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Beer-Braised Pork and Carrot Stew Recipe

Looking for an easy Beer-Braised Pork and Carrot Stew recipe? Learn how to make Beer-Braised Pork and Carrot Stew using healthy ingredients.

Submitted by smg0rrh

Makes 9 servings

The Washington Post, September 5, 2012 Stews can be made in big batches: enough for dinner today or tomorrow, and enough to store in the fridge or freezer for another meal. The stews I make all follow the basic method outlined below. The protein, vegetables and flavorings change with the seasons and to suit my mood. This version is one of my family's favorites. The carrots fully develop their natural sweetness during the slow cooking as the pork becomes tender and the broth flavorful. The key is to use cuts of meat that benefit from slow cooking. Those are usually the least expensive cuts, such as beef chuck roast and pork butt. I like to buy a whole piece and cut it up myself, so I can remove any chunks of surface fat or tough parts. Aim for 1-inch cubes. You can buy pre-cut stew meat; just make sure it?s not too lean, or the meat in the stew will be dry. Choose a beer with a little more flavor than a pale ale. If you'd rather not include beer in a dish to be shared with children, substitute chicken broth.

Recipe Ingredients for Beer-Braised Pork and Carrot Stew

2 tablespoons olive oil
3 pounds pork shoulder
1/2 cup water
2 tablespoons tomato paste
1/4 cup flour
2 cups beer
2 cups no-salt-added chicken broth
2 tablespoons Dijon-style mustard
1/4 cup light brown sugar
1 1/2 pounds carrots

Recipe Directions for Beer-Braised Pork and Carrot Stew

  1. Position an oven rack in the bottom third of the oven; preheat to 325 degrees.

  2. Heat 1 tablespoon of the oil in a large, nonstick saute pan or skillet over medium-high heat. Working in batches, add the pork, taking care not to crowd the pieces. Cook for 3 to 4 minutes, turning the pieces once or twice, until they brown and lose their raw look. Transfer the cubes to a bowl. Repeat with the remaining cubes, adding oil if needed. When all of the pork has browned, increase the heat to high under the (empty) saute pan or skillet and add the water. Use a wooden spatula or spoon to dislodge any browned bits, then remove from the heat.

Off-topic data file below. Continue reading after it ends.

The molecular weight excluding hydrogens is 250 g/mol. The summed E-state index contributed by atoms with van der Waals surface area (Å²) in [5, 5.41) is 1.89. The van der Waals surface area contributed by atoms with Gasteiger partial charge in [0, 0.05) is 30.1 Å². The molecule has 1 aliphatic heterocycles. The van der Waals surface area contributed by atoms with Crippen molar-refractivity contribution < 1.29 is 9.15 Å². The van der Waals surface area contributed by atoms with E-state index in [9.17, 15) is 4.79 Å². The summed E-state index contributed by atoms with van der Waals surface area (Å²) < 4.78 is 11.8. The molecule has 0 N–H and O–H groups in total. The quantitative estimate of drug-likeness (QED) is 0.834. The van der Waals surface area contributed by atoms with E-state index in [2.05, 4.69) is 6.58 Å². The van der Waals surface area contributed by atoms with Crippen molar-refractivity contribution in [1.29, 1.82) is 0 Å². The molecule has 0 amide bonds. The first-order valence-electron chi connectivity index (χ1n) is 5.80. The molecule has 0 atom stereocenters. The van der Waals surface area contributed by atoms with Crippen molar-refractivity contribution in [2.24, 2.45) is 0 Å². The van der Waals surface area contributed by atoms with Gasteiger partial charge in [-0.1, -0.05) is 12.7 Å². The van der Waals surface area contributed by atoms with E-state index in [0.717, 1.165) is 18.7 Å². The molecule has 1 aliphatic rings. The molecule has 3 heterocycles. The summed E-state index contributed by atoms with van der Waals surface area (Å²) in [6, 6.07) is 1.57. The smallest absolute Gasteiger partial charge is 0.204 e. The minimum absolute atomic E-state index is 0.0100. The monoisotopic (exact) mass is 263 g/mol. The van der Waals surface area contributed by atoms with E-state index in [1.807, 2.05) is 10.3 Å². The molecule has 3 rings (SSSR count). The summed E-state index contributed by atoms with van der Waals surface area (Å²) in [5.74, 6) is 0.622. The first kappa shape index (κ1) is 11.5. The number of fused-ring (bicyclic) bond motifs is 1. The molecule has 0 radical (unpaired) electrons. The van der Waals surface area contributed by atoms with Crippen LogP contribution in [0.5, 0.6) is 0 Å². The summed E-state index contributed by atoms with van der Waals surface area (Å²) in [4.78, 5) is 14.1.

3. Meanwhile, heat 1 tablespoon of the oil in a 5-quart Dutch oven or ovenproof saucepan over medium-high heat. Add the onions and a pinch of salt; reduce the heat to medium. Cook for 6 to 7 minutes, stirring occasionally, until the onions are soft but not browned. Stir in the tomato paste and cook for 1 minute, then add the flour and stir to incorporate; cook for 1 minute. Add the reserved liquid from the saute pan or skillet, the beer, broth, mustard, sugar, and salt and pepper to taste; stir to combine. Stir in the carrots and the browned pork. As soon as the liquid begins to bubble slowly, cover the Dutch oven or saucepan and transfer it to the oven. Bake for 2 1/2 hours.

  4. Remove the pan from the oven, uncover it and let it sit for 10 minutes. Taste the broth and adjust the seasoning if necessary. Serve right away; or cool quickly in a water bath or in a shallow metal pan or bowl in the refrigerator. When the stew has cooled, cover and refrigerate for up to 3 days or freeze for up to 3 months.


Main Dish

Nutrition Facts
Serving Size 364.0g
Amount Per Serving
Calories from Fat
% Daily Value*
Total Fat
Saturated Fat
Trans Fat
Total Carbohydrates
Dietary Fiber
Vitamin A 254% Vitamin C 10%
Calcium 7% Iron 15%
* Based on a 2000 calorie diet

Nutritional details are an estimate and should only be used as a guide for approximation.


Calorie Breakdown
Nutrition Breakdown
Daily Values
Daily Values

Health Information

Nutrition Grade
96% confidence
  Good points
  • High in selenium
  • High in thiamin
  • Very high in vitamin A
  •   Bad points
  • High in saturated fat
  • Contains alcohol
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